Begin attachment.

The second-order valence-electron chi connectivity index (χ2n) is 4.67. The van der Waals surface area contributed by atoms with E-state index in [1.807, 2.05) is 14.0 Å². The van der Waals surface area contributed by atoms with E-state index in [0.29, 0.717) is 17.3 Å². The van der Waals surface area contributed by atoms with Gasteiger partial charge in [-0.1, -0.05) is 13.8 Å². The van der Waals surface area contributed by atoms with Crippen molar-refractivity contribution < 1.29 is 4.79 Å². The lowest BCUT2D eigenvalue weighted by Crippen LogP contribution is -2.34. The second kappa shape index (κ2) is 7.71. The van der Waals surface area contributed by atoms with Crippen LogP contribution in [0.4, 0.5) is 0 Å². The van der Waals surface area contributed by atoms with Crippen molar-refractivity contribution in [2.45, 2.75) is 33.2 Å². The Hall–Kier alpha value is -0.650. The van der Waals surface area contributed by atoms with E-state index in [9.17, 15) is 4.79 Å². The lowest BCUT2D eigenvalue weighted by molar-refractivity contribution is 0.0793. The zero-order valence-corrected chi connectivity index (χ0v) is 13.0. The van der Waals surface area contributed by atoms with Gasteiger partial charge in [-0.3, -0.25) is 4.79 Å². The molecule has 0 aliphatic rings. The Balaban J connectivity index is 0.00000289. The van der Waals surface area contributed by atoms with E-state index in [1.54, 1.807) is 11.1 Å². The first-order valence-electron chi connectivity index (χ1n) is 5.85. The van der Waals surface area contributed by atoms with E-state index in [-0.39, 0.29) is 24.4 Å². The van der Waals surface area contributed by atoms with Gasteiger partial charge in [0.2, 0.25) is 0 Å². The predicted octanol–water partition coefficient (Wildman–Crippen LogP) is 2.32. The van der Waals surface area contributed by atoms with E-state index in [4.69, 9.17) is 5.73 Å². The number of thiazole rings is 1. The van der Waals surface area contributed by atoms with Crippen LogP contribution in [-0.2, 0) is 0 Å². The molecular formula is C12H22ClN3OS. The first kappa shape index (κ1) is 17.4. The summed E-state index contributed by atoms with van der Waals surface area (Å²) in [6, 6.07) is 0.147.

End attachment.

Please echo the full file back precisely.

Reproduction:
The second-order valence-electron chi connectivity index (χ2n) is 4.67. The van der Waals surface area contributed by atoms with E-state index in [1.807, 2.05) is 14.0 Å². The van der Waals surface area contributed by atoms with E-state index in [0.29, 0.717) is 17.3 Å². The van der Waals surface area contributed by atoms with Gasteiger partial charge in [-0.1, -0.05) is 13.8 Å². The van der Waals surface area contributed by atoms with Crippen molar-refractivity contribution < 1.29 is 4.79 Å². The lowest BCUT2D eigenvalue weighted by Crippen LogP contribution is -2.34. The second kappa shape index (κ2) is 7.71. The van der Waals surface area contributed by atoms with Crippen LogP contribution in [0.4, 0.5) is 0 Å². The van der Waals surface area contributed by atoms with Crippen molar-refractivity contribution in [2.45, 2.75) is 33.2 Å². The Hall–Kier alpha value is -0.650. The van der Waals surface area contributed by atoms with E-state index in [9.17, 15) is 4.79 Å². The lowest BCUT2D eigenvalue weighted by molar-refractivity contribution is 0.0793. The zero-order valence-corrected chi connectivity index (χ0v) is 13.0. The van der Waals surface area contributed by atoms with Gasteiger partial charge in [-0.3, -0.25) is 4.79 Å². The molecule has 0 aliphatic rings. The Balaban J connectivity index is 0.00000289. The van der Waals surface area contributed by atoms with E-state index in [1.54, 1.807) is 11.1 Å². The first-order valence-electron chi connectivity index (χ1n) is 5.85. The van der Waals surface area contributed by atoms with E-state index in [-0.39, 0.29) is 24.4 Å². The van der Waals surface area contributed by atoms with Gasteiger partial charge in [0.2, 0.25) is 0 Å². The predicted octanol–water partition coefficient (Wildman–Crippen LogP) is 2.32. The van der Waals surface area contributed by atoms with E-state index in [4.69, 9.17) is 5.73 Å². The number of thiazole rings is 1. The van der Waals surface area contributed by atoms with Crippen LogP contribution in [-0.2, 0) is 0 Å². The molecular formula is C12H22ClN3OS. The first kappa shape index (κ1) is 17.4. The summed E-state index contributed by atoms with van der Waals surface area (Å²) in [6, 6.07) is 0.147.